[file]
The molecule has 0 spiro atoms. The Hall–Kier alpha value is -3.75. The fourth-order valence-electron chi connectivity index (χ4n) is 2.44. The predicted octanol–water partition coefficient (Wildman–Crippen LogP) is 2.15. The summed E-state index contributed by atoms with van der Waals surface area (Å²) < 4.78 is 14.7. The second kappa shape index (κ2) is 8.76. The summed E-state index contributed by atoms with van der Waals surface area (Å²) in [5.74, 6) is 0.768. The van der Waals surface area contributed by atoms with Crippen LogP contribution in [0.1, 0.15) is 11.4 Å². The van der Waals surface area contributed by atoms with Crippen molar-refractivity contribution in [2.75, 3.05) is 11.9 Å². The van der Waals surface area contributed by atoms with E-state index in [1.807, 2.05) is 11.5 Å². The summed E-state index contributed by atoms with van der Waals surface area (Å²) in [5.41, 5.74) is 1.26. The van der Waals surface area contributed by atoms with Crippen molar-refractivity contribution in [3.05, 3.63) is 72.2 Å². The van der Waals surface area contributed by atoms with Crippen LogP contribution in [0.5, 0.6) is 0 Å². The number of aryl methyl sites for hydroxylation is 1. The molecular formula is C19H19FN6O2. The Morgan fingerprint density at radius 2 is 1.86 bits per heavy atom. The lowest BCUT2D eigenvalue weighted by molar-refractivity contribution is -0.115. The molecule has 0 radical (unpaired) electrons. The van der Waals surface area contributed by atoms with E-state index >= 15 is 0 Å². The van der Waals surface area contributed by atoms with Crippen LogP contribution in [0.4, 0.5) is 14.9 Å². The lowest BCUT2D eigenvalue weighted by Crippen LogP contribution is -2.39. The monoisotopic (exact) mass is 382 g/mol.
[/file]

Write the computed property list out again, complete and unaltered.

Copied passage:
The molecule has 0 spiro atoms. The Hall–Kier alpha value is -3.75. The fourth-order valence-electron chi connectivity index (χ4n) is 2.44. The predicted octanol–water partition coefficient (Wildman–Crippen LogP) is 2.15. The summed E-state index contributed by atoms with van der Waals surface area (Å²) < 4.78 is 14.7. The second kappa shape index (κ2) is 8.76. The summed E-state index contributed by atoms with van der Waals surface area (Å²) in [5.74, 6) is 0.768. The van der Waals surface area contributed by atoms with Crippen LogP contribution in [0.1, 0.15) is 11.4 Å². The van der Waals surface area contributed by atoms with Crippen molar-refractivity contribution in [2.75, 3.05) is 11.9 Å². The van der Waals surface area contributed by atoms with E-state index in [1.807, 2.05) is 11.5 Å². The summed E-state index contributed by atoms with van der Waals surface area (Å²) in [5.41, 5.74) is 1.26. The van der Waals surface area contributed by atoms with Crippen molar-refractivity contribution in [3.05, 3.63) is 72.2 Å². The van der Waals surface area contributed by atoms with Crippen LogP contribution in [0.5, 0.6) is 0 Å². The number of aryl methyl sites for hydroxylation is 1. The molecular formula is C19H19FN6O2. The Morgan fingerprint density at radius 2 is 1.86 bits per heavy atom. The lowest BCUT2D eigenvalue weighted by molar-refractivity contribution is -0.115. The molecule has 0 radical (unpaired) electrons. The van der Waals surface area contributed by atoms with E-state index >= 15 is 0 Å². The van der Waals surface area contributed by atoms with Crippen LogP contribution in [0.4, 0.5) is 14.9 Å². The lowest BCUT2D eigenvalue weighted by Crippen LogP contribution is -2.39. The monoisotopic (exact) mass is 382 g/mol.